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Analysis: Why Obama's Desperate for Early Votes

Analysis: Why Obama's Desperate for Early Votes


TV viewers watching news of the approach of Sandy last week may not have thought much of President Obama’s urgent appeal to supporters to vote early. While no one who has worked turnout operations and statistic models ever accepted Nate Silver’s prediction that Obama had an 87% chance of winning (NY Times, October 4, 2012), we do understand the urgency in President Obama’s appeal in hopes of keeping his re-election prospects from slipping further below 50%.

As someone who was run hundreds of grassroots turnout efforts including a bipartisan one featured in Campaigns & Elections for a massive grassroots effort by a bipartisan team, but also constantly runs sports and political statistical models, I understand exactly why the President’s appeal was so urgent and why Silver’s percentage was so far off.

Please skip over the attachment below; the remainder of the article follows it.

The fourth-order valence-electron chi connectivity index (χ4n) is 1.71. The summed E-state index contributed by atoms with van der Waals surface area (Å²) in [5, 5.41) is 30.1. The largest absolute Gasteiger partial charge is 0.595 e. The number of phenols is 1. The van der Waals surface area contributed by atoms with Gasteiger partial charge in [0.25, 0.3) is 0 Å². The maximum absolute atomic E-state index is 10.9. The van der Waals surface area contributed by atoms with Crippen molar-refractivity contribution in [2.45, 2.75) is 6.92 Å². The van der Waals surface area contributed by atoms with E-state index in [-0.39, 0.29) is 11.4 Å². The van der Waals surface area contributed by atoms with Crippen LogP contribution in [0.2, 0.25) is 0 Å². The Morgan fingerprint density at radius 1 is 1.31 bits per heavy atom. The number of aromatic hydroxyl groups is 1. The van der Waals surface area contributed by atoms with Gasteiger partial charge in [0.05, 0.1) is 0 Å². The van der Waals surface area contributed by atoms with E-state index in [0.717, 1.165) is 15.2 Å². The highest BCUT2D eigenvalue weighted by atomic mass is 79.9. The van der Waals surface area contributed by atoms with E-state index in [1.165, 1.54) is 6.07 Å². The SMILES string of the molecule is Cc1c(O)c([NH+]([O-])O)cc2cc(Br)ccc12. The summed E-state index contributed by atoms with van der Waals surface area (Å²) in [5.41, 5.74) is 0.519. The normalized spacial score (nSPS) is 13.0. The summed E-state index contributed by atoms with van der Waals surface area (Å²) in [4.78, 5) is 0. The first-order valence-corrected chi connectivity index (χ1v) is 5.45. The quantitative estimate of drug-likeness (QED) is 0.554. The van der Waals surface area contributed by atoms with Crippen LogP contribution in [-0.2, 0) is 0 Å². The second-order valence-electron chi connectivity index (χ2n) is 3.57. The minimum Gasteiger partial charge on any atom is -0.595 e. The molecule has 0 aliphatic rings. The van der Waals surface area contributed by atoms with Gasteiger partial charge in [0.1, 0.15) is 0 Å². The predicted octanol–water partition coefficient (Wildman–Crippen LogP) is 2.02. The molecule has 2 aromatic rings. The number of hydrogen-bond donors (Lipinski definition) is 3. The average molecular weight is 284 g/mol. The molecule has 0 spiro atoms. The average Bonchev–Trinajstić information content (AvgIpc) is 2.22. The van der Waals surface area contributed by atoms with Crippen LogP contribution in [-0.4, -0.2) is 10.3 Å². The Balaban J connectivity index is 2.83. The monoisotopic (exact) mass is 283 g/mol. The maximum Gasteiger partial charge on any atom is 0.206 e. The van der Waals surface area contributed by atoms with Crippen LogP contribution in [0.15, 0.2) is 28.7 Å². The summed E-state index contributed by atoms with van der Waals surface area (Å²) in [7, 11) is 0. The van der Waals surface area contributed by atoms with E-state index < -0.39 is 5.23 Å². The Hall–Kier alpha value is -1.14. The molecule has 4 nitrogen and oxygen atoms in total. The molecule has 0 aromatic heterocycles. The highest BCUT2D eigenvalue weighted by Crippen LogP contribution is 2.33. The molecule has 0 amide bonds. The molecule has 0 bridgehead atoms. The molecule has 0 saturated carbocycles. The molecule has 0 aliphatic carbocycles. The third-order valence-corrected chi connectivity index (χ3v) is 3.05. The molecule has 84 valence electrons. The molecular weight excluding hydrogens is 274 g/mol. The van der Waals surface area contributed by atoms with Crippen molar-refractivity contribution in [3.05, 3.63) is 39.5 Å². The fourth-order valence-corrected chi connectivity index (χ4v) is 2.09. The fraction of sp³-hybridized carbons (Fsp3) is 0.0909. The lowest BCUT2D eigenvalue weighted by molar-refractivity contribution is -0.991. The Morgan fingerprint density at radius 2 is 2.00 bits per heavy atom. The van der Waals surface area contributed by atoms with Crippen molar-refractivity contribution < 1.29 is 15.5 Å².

I feel pretty confident that Romney wins 267 electoral votes including Arizona, Colorado, Florida, Iowa, New Hampshire, North Carolina, and Virginia. In addition, Romney will easily win Nevada, Ohio, and Wisconsin ON ELECTION DAY. If Romney wins any of those three with the other 267, he wins the election.

John Nolte pointed out that Gallup is reporting that Romney has shockingly overtaken Obama in early voting, in which case Romney wins easily. But for argument’s sake, let’s assume the much more liberal Time poll from last week is correct and Obama is beating Romney in early voting but Romney is running 30% better on election day than among early voters.